Anti-money laundering legislation meets the art market
The art market is often described as the last unregulated market. Even if that is true, it is set to change in the next couple of years, with the market being brought firmly within the ambit of European Union anti-money laundering legislation.
The current situation in England
Anti-money laundering legislation has been coordinated across the EU through a series of directives over many years. In England, these have been implemented through Part 7 of the Proceeds of Crime Act 2002 (POCA) and subordinate legislation, most recently, the Money Laundering, Terrorist Financing and Transfer of Funds (Information on the Payer) Regulations 2017 (the ML Regulations). These fall into two sections for those outside the “regulated sector” and those within the “regulated sector”.
Those outside the regulated sector may commit a money laundering offence if they deal with the benefit of a crime while knowing or suspecting that it is such a benefit (subject to certain defences). Those in the regulated sector (eg, banks and other financial institutions, lawyers and accountants) have additional obligations. In particular, they must:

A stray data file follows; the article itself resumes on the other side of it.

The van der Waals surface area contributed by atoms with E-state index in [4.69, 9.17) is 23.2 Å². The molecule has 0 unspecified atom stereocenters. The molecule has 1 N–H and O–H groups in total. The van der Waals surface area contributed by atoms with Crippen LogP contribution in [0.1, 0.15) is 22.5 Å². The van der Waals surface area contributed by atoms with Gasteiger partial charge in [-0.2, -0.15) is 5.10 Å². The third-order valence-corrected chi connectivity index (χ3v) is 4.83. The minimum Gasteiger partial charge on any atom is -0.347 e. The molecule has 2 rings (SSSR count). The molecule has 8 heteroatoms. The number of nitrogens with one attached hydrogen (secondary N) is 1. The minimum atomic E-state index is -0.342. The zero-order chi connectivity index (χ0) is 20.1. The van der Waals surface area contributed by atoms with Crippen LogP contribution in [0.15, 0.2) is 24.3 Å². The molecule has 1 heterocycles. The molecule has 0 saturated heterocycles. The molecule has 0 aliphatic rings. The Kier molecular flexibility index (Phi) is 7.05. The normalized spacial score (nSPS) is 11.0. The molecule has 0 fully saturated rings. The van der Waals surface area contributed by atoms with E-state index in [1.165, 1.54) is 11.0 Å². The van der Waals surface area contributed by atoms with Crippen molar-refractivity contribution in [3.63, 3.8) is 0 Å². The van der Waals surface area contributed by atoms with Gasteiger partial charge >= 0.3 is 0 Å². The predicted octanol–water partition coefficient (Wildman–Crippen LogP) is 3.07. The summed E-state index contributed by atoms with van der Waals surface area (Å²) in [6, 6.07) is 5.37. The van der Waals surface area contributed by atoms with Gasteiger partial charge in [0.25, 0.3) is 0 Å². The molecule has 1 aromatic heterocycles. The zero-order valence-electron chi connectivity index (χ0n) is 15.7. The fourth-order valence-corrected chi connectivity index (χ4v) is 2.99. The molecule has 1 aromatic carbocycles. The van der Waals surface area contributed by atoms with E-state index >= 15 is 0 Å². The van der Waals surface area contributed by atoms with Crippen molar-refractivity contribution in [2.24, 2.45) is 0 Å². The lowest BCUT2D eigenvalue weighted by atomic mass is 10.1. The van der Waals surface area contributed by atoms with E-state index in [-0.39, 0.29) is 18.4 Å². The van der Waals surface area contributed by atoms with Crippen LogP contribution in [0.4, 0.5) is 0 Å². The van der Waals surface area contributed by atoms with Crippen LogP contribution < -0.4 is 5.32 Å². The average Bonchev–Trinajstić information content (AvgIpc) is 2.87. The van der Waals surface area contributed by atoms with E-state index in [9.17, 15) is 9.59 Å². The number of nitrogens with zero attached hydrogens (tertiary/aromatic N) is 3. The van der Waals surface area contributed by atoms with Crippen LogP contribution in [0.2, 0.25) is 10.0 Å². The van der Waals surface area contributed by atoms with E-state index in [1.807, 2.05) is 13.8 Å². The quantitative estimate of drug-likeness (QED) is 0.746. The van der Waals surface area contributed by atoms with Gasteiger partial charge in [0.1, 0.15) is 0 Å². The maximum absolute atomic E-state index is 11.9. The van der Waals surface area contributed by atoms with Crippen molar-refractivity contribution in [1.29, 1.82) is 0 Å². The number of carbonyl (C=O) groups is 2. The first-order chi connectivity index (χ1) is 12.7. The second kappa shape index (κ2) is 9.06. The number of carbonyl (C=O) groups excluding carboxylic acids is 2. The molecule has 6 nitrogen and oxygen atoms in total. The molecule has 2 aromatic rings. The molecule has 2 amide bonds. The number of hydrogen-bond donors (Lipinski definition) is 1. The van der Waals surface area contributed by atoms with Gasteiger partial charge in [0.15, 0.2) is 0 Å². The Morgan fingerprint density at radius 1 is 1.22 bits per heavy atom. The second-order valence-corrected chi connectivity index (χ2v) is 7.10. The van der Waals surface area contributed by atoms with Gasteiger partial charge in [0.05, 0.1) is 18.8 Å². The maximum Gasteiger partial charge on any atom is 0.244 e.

- be registered with a regulator for antimoney laundering purposes
- put in place “know your client” (KYC) or “customer due diligence” (CDD) measures to ensure that they know the identity of their customer or client and monitor their money laundering risks
- train their staff on money laundering risks
- report to the National Crime Agency (NCA) any knowledge or suspicion of money laundering via a nominated officer (typically called the money laundering reporting officer (MLRO)), and
- ·not “tip off” their customer or client that any report has been made.
Over 18 months to March 2017, the NCA received over 600,000 reports of potential money laundering, demonstrating that this is a significant source of information for law enforcement.
However, the art market has not generally fallen within the regulated sector to date. Although dealers (including auction houses) accepting cash payments of €10,000 or more fall within the regulated sector, most stay outside the regulated sector by refusing to accept cash payments near or at that level.
To find out more about the recently approved Fifth Money Laundering Directive (5MLD), the practical issues it raises and existing guidelines available, download the full article below.